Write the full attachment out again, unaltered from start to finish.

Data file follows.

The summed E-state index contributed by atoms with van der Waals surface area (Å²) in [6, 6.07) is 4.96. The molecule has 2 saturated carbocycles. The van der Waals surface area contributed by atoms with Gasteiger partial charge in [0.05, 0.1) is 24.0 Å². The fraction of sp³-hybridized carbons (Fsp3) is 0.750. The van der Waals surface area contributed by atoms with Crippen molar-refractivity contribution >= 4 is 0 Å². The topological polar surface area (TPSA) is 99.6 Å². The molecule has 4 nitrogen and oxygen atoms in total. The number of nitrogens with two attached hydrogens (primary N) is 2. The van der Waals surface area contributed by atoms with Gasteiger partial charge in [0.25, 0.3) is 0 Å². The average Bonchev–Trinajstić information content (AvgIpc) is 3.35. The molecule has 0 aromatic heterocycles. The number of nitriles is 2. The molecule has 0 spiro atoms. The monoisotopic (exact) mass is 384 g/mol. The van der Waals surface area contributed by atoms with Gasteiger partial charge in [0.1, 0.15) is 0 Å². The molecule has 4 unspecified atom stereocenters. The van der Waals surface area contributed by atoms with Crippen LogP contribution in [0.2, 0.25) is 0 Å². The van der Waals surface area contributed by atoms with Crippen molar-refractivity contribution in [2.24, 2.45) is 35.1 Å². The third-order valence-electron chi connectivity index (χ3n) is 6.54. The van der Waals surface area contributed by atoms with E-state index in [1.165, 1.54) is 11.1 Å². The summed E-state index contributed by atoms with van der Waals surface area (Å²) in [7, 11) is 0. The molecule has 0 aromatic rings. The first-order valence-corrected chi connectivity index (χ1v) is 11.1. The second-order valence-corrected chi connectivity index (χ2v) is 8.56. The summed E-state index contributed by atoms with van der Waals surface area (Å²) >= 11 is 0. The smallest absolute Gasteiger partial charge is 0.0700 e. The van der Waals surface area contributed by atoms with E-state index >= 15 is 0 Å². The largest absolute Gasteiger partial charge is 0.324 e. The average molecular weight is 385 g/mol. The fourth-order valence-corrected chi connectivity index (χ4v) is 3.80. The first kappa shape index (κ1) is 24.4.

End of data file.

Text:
The summed E-state index contributed by atoms with van der Waals surface area (Å²) in [6, 6.07) is 4.96. The molecule has 2 saturated carbocycles. The van der Waals surface area contributed by atoms with Gasteiger partial charge in [0.05, 0.1) is 24.0 Å². The fraction of sp³-hybridized carbons (Fsp3) is 0.750. The van der Waals surface area contributed by atoms with Crippen molar-refractivity contribution >= 4 is 0 Å². The topological polar surface area (TPSA) is 99.6 Å². The molecule has 4 nitrogen and oxygen atoms in total. The number of nitrogens with two attached hydrogens (primary N) is 2. The van der Waals surface area contributed by atoms with Gasteiger partial charge in [0.25, 0.3) is 0 Å². The average Bonchev–Trinajstić information content (AvgIpc) is 3.35. The molecule has 0 aromatic heterocycles. The number of nitriles is 2. The molecule has 0 spiro atoms. The monoisotopic (exact) mass is 384 g/mol. The van der Waals surface area contributed by atoms with Gasteiger partial charge in [0.1, 0.15) is 0 Å². The molecule has 4 unspecified atom stereocenters. The van der Waals surface area contributed by atoms with Crippen LogP contribution in [0.2, 0.25) is 0 Å². The van der Waals surface area contributed by atoms with Crippen molar-refractivity contribution in [2.24, 2.45) is 35.1 Å². The third-order valence-electron chi connectivity index (χ3n) is 6.54. The van der Waals surface area contributed by atoms with E-state index in [1.165, 1.54) is 11.1 Å². The summed E-state index contributed by atoms with van der Waals surface area (Å²) in [7, 11) is 0. The molecule has 0 aromatic rings. The first-order valence-corrected chi connectivity index (χ1v) is 11.1. The second-order valence-corrected chi connectivity index (χ2v) is 8.56. The summed E-state index contributed by atoms with van der Waals surface area (Å²) >= 11 is 0. The smallest absolute Gasteiger partial charge is 0.0700 e. The van der Waals surface area contributed by atoms with E-state index >= 15 is 0 Å². The largest absolute Gasteiger partial charge is 0.324 e. The average molecular weight is 385 g/mol. The fourth-order valence-corrected chi connectivity index (χ4v) is 3.80. The first kappa shape index (κ1) is 24.4.